It’s always a sunny day when you arrive in Frankfurt. You might think this is impossible, but Frankfurt is like Seattle: apparently it rains all the time, but never on your first day. (It helps to arrive in the summer months.)
I’ve been here on a dozen stopovers, nearly half of them last year when I was using up half a million U.S. Airways miles for flights on Lufthansa. Each time I’d stay a night, maybe two nights, and learn a little more about the city each time.
Having tried various lodging options during the first few stops—an unimpressive Marriott, a string of indie places, a hostel—I finally settled on the two-star Ibis Centrum, located a short (and always sunny) walk from the main train station, the Hauptbahnhof.
One reaches the Hauptbahnhof by direct connection from the airport, fifteen minutes away. According to some, this train costs €3.90, but in practice it’s more of a suggested donation. In what has become a recurring story in adventures, I couldn’t figure out how to buy a ticket the first time I landed here. I finally just got on the train to the city, hoped for the best, and got off at the main station without encountering any ticket inspections. On the way back I did the same thing, and was hooked on free rides from then on. Once you realize that paying for your train fare is merely a suggestion, there’s no going back.
This time in FRA airport, I notice a sign has been added for my benefit—conveniently in English as well as German— which advises riders that the €3.90 isn’t actually a suggestion; the authorities really would like everyone to please pay it. This time I attempt to be honest and pay up, but once again, can’t figure out the ticket machine. One day I’ll probably receive a bill from the German National Railways for all of these joyrides, but until then, it’s a long walk to the city. I get on the train and successfully disembark on the other side.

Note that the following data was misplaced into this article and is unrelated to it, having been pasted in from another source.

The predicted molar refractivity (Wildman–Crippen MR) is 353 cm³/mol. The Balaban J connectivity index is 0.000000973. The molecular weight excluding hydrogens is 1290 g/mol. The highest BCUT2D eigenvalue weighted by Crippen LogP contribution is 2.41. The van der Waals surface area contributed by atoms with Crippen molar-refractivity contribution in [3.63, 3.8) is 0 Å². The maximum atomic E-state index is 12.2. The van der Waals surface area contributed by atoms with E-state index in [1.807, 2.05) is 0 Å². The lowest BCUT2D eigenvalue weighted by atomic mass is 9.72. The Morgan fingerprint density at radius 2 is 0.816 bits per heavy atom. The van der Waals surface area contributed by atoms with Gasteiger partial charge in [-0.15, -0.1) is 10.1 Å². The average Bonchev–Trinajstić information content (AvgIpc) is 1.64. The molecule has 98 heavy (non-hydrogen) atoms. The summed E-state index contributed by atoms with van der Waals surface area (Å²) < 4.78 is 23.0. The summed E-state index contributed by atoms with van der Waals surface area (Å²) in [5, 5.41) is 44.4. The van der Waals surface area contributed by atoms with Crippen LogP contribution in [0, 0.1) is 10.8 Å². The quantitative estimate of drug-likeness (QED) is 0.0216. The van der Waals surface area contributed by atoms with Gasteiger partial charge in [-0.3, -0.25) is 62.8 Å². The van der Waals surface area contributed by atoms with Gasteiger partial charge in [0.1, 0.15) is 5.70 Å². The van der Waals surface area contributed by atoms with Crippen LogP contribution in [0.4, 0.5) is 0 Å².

After visits #3 and #4, the walk to the Ibis became a ritual. Ten months after my last visit, I pick it up again, crossing the street, avoiding the tram, and wandering over to the riverbank. The green space and winding water are familiar friends; I know them from all the stopovers. Before I get settled, I sit on a bench and look out at the river. The trip this time took me from the West Coast through New York City and, finally, a short connection to Boston … but now I’m here.
Beginning to feel sleepy in the afternoon sun, I check into the room and unpack my running shoes, putting them by the door in hopes of increasing the odds that I will actually use them. Jet lag and general travel fatigue from a lack of sleep the night before tend to keep me dozing in the hotel room, but I know it will be worth it to persevere. I unpack everything else and put it on the bed. Supplies for later: a banana, an apple, and a San Miguel beer—all courtesy of the Lufthansa Arrivals Lounge.
In less than five minutes, I fall fast asleep on the bed.